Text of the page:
Every child is different and has different sleep needs. Some children take several small naps, while other children take one long nap. The National Sleep Foundation reports that at 2 years of age, 80 percent of children nap, while at 3 years of age, 50 percent of children still nap.
Parents often want to know when their child should cut down on the number of naps or stop them completely. I advise parents to be in tune with their child’s behavior. Their child will signal when he or she is ready to give up napping. Some signals that a child may be ready to skip napping include:
- Child has age-appropriate behaviors all day, even without a nap.
- Child wakes up on his or her own in the morning and seems well rested.
- Child falls asleep easily at night and sleeps about 10 hours a night.
“Quiet time” is another way parents can slowly wean their child from napping. Allow your child to sit quietly in bed with books or nonstimulating toys. He or she will relax and may even catch a few extra winks of sleep.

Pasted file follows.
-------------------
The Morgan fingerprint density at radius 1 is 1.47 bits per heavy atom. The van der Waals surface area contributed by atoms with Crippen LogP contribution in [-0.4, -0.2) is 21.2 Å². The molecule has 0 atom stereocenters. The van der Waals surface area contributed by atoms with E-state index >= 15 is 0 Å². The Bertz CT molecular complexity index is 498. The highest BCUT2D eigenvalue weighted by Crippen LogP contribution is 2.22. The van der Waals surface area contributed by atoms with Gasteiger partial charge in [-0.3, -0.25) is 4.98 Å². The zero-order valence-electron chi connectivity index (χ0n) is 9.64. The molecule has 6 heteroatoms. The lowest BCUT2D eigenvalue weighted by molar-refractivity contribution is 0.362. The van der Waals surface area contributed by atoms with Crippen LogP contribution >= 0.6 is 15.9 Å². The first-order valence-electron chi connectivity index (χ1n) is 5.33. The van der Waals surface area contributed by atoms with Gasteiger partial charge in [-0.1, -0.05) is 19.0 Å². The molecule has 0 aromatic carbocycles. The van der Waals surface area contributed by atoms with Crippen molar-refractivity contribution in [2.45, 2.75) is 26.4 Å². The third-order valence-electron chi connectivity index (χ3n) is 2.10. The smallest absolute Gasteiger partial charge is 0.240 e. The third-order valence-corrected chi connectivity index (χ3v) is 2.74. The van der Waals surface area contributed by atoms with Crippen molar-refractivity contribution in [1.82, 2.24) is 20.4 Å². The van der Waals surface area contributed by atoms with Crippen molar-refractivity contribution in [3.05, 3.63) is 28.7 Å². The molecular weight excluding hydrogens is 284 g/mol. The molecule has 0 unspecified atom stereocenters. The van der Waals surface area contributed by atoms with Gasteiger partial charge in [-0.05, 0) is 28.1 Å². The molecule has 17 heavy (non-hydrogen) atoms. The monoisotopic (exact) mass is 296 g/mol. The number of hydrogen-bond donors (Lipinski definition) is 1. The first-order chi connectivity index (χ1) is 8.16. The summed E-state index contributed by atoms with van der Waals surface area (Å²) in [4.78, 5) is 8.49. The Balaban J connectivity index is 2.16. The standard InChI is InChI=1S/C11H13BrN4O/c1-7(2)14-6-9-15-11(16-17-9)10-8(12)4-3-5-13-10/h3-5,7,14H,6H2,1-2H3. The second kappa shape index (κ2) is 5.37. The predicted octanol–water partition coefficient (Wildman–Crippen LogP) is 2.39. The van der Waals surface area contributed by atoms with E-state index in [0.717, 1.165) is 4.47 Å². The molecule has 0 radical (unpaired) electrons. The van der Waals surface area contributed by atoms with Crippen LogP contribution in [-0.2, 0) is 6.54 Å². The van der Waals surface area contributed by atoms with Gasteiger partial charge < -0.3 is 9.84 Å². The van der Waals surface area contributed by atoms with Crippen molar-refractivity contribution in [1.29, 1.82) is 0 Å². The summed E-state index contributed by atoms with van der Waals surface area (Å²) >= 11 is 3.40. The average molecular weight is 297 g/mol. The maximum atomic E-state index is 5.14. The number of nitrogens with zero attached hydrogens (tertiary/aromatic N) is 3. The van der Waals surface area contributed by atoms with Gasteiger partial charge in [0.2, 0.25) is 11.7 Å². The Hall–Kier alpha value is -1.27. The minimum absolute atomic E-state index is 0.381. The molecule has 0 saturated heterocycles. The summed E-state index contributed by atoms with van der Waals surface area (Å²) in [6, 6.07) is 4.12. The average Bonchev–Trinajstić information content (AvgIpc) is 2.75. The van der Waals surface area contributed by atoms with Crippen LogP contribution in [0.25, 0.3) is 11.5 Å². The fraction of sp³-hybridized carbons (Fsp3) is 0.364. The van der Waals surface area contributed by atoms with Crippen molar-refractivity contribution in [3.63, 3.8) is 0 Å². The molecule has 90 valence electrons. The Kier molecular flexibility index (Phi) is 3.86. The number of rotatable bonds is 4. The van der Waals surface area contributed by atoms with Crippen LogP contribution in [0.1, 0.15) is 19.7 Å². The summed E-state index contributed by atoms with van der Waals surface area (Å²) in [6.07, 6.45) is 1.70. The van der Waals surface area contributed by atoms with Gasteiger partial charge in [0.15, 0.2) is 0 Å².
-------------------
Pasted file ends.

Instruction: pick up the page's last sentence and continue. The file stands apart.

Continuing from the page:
I am proud of this national ranking because I know our specialists listen carefully to families and get parents actively involved in planning their child’s care. We understand that nobody knows your child better than you.
- Lynn D’Andrea, MD, medical director, Sleep Center, Children’s Hospital of Wisconsin
The Sleep Center at Children’s Hospital of Wisconsin is the only sleep center in the state dedicated solely to the care of children and teens. The center has two locations (Milwaukee and New Berlin) both accredited by the American Academy of Sleep Medicine and staffed by four board-certified pediatric sleep specialists.